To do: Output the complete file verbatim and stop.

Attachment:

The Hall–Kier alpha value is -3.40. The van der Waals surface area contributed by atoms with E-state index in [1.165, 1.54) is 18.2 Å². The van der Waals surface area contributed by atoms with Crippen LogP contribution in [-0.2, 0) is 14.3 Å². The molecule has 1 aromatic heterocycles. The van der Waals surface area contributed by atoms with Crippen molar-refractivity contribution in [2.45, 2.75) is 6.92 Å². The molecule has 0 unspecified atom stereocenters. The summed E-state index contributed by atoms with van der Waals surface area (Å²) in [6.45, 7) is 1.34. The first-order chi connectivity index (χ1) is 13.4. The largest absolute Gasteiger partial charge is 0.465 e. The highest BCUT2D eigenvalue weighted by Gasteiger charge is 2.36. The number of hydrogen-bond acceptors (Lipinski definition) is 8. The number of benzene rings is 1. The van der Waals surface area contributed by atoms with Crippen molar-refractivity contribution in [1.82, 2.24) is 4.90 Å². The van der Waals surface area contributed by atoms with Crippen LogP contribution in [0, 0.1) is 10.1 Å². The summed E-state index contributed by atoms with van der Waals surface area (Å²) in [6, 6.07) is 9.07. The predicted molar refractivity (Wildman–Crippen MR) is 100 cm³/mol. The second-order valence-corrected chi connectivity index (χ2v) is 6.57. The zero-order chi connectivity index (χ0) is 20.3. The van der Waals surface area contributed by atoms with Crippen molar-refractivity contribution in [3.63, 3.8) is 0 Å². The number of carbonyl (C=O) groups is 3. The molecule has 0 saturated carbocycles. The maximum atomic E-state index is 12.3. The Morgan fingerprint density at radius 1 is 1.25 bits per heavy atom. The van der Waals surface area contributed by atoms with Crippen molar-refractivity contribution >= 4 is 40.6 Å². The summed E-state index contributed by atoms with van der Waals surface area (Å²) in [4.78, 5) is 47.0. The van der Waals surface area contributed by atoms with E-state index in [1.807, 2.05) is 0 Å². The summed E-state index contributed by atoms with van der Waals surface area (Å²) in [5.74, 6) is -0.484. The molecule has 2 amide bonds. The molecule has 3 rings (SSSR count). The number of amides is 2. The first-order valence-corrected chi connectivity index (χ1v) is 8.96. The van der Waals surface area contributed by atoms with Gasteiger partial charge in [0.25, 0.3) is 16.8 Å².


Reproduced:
The Hall–Kier alpha value is -3.40. The van der Waals surface area contributed by atoms with E-state index in [1.165, 1.54) is 18.2 Å². The van der Waals surface area contributed by atoms with Crippen LogP contribution in [-0.2, 0) is 14.3 Å². The molecule has 1 aromatic heterocycles. The van der Waals surface area contributed by atoms with Crippen molar-refractivity contribution in [2.45, 2.75) is 6.92 Å². The molecule has 0 unspecified atom stereocenters. The summed E-state index contributed by atoms with van der Waals surface area (Å²) in [6.45, 7) is 1.34. The first-order chi connectivity index (χ1) is 13.4. The largest absolute Gasteiger partial charge is 0.465 e. The highest BCUT2D eigenvalue weighted by Gasteiger charge is 2.36. The number of hydrogen-bond acceptors (Lipinski definition) is 8. The number of benzene rings is 1. The van der Waals surface area contributed by atoms with Crippen molar-refractivity contribution in [1.82, 2.24) is 4.90 Å². The van der Waals surface area contributed by atoms with Crippen LogP contribution in [0, 0.1) is 10.1 Å². The summed E-state index contributed by atoms with van der Waals surface area (Å²) in [6, 6.07) is 9.07. The predicted molar refractivity (Wildman–Crippen MR) is 100 cm³/mol. The second-order valence-corrected chi connectivity index (χ2v) is 6.57. The zero-order chi connectivity index (χ0) is 20.3. The van der Waals surface area contributed by atoms with Crippen molar-refractivity contribution in [3.63, 3.8) is 0 Å². The number of carbonyl (C=O) groups is 3. The molecule has 0 saturated carbocycles. The maximum atomic E-state index is 12.3. The Morgan fingerprint density at radius 1 is 1.25 bits per heavy atom. The van der Waals surface area contributed by atoms with Crippen molar-refractivity contribution >= 4 is 40.6 Å². The summed E-state index contributed by atoms with van der Waals surface area (Å²) in [4.78, 5) is 47.0. The van der Waals surface area contributed by atoms with E-state index in [1.807, 2.05) is 0 Å². The summed E-state index contributed by atoms with van der Waals surface area (Å²) in [5.74, 6) is -0.484. The molecule has 2 amide bonds. The molecule has 3 rings (SSSR count). The number of amides is 2. The first-order valence-corrected chi connectivity index (χ1v) is 8.96. The van der Waals surface area contributed by atoms with Gasteiger partial charge in [0.25, 0.3) is 16.8 Å².